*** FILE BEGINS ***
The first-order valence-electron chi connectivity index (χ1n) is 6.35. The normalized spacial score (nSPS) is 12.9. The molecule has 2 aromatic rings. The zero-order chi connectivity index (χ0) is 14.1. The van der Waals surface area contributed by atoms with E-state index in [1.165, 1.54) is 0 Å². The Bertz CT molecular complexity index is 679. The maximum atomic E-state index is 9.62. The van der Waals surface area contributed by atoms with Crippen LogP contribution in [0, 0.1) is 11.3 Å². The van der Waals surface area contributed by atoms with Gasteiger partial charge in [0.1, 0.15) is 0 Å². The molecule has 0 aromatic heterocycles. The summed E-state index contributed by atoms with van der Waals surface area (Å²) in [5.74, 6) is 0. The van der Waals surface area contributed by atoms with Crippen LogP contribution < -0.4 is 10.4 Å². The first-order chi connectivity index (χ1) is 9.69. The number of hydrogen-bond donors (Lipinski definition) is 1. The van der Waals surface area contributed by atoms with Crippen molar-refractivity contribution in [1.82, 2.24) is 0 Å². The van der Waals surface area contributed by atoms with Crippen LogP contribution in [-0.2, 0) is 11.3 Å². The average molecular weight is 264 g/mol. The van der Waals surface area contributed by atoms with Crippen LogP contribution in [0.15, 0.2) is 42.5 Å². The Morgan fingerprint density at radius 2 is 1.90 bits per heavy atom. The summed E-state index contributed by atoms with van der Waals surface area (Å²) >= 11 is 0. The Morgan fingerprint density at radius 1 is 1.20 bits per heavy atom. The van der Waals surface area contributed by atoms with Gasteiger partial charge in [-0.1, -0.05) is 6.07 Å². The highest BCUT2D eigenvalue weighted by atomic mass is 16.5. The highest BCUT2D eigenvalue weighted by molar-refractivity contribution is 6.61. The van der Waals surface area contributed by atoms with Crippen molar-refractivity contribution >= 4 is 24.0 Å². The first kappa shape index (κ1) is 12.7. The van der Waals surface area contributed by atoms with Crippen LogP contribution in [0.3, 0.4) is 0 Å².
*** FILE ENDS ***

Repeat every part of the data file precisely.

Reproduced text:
The first-order valence-electron chi connectivity index (χ1n) is 6.35. The normalized spacial score (nSPS) is 12.9. The molecule has 2 aromatic rings. The zero-order chi connectivity index (χ0) is 14.1. The van der Waals surface area contributed by atoms with E-state index in [1.165, 1.54) is 0 Å². The Bertz CT molecular complexity index is 679. The maximum atomic E-state index is 9.62. The van der Waals surface area contributed by atoms with Crippen LogP contribution in [0, 0.1) is 11.3 Å². The van der Waals surface area contributed by atoms with Gasteiger partial charge in [0.1, 0.15) is 0 Å². The molecule has 0 aromatic heterocycles. The summed E-state index contributed by atoms with van der Waals surface area (Å²) in [5.74, 6) is 0. The van der Waals surface area contributed by atoms with Crippen LogP contribution < -0.4 is 10.4 Å². The first-order chi connectivity index (χ1) is 9.69. The number of hydrogen-bond donors (Lipinski definition) is 1. The van der Waals surface area contributed by atoms with Crippen molar-refractivity contribution in [1.82, 2.24) is 0 Å². The van der Waals surface area contributed by atoms with Crippen LogP contribution in [-0.2, 0) is 11.3 Å². The average molecular weight is 264 g/mol. The van der Waals surface area contributed by atoms with Crippen LogP contribution in [0.15, 0.2) is 42.5 Å². The Morgan fingerprint density at radius 2 is 1.90 bits per heavy atom. The summed E-state index contributed by atoms with van der Waals surface area (Å²) >= 11 is 0. The Morgan fingerprint density at radius 1 is 1.20 bits per heavy atom. The van der Waals surface area contributed by atoms with Gasteiger partial charge in [-0.1, -0.05) is 6.07 Å². The highest BCUT2D eigenvalue weighted by atomic mass is 16.5. The highest BCUT2D eigenvalue weighted by molar-refractivity contribution is 6.61. The van der Waals surface area contributed by atoms with Crippen molar-refractivity contribution >= 4 is 24.0 Å². The first kappa shape index (κ1) is 12.7. The van der Waals surface area contributed by atoms with Crippen LogP contribution in [0.3, 0.4) is 0 Å².